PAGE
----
Ukraine has not claimed responsibility for any of the blasts, saying only that they were “karma” for Russia’s invasion.
“If something is launched into other countries’ air space, sooner or later unknown flying objects will return to (their) departure point,” Ukrainian presidential adviser Mykhailo Podolyak tweeted, tongue in cheek, on Monday.

 


Angry protests in Greek city after police shoot Roma boy

Angry protests in Greek city after police shoot Roma boy
Updated 06 December 2022

Angry protests in Greek city after police shoot Roma boy

Angry protests in Greek city after police shoot Roma boy
  • The Greek police department said the youth had tried to ram officers in pursuit on motorbikes in his attempt to evade arrest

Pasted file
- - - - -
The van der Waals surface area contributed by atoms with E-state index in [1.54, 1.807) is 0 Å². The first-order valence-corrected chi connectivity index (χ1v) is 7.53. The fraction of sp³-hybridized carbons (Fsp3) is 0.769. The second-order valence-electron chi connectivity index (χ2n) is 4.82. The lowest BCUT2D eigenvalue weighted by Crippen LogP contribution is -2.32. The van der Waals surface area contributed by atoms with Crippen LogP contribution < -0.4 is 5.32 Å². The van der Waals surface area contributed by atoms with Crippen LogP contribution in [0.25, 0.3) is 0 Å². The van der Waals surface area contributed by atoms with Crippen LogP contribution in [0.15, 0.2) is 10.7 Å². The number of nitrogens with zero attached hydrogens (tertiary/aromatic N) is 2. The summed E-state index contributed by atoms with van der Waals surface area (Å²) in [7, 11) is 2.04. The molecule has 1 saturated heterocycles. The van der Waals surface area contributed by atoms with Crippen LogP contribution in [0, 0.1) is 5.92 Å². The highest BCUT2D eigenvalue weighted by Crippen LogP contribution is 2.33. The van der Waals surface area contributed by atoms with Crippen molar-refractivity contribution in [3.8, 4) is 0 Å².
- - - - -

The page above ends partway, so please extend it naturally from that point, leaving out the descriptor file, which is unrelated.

THESSALONIKI, Greece: Violent scuffles broke out in Greece’s second largest city on Monday after a Roma teenager was shot by police and left in a critical condition.
The 16-year-old was shot in the head in the early hours of Monday morning after driving a truck away from a petrol station near the port city of Thessaloniki without paying, state TV ERT said.
The Greek police department said the youth had tried to ram officers in pursuit on motorbikes in his attempt to evade arrest.
Protesters burned roadblocks and threw Molotov cocktails at riot police on Monday evening, as well as smashing shop windows in the center of the city.
Police responded with tear gas and stun grenades.
Earlier in the day, protesters and members of the teenager’s family had thrown rocks at riot police outside the hospital where he is receiving treatment, before police responded by firing tear gas.
In a statement police said officers had fired two shots to try and stop him from attempting to hit police motorbikes.
After the shots were fired, the driver had lost control, hit a wall and was “transported to the hospital with serious injuries,” police said.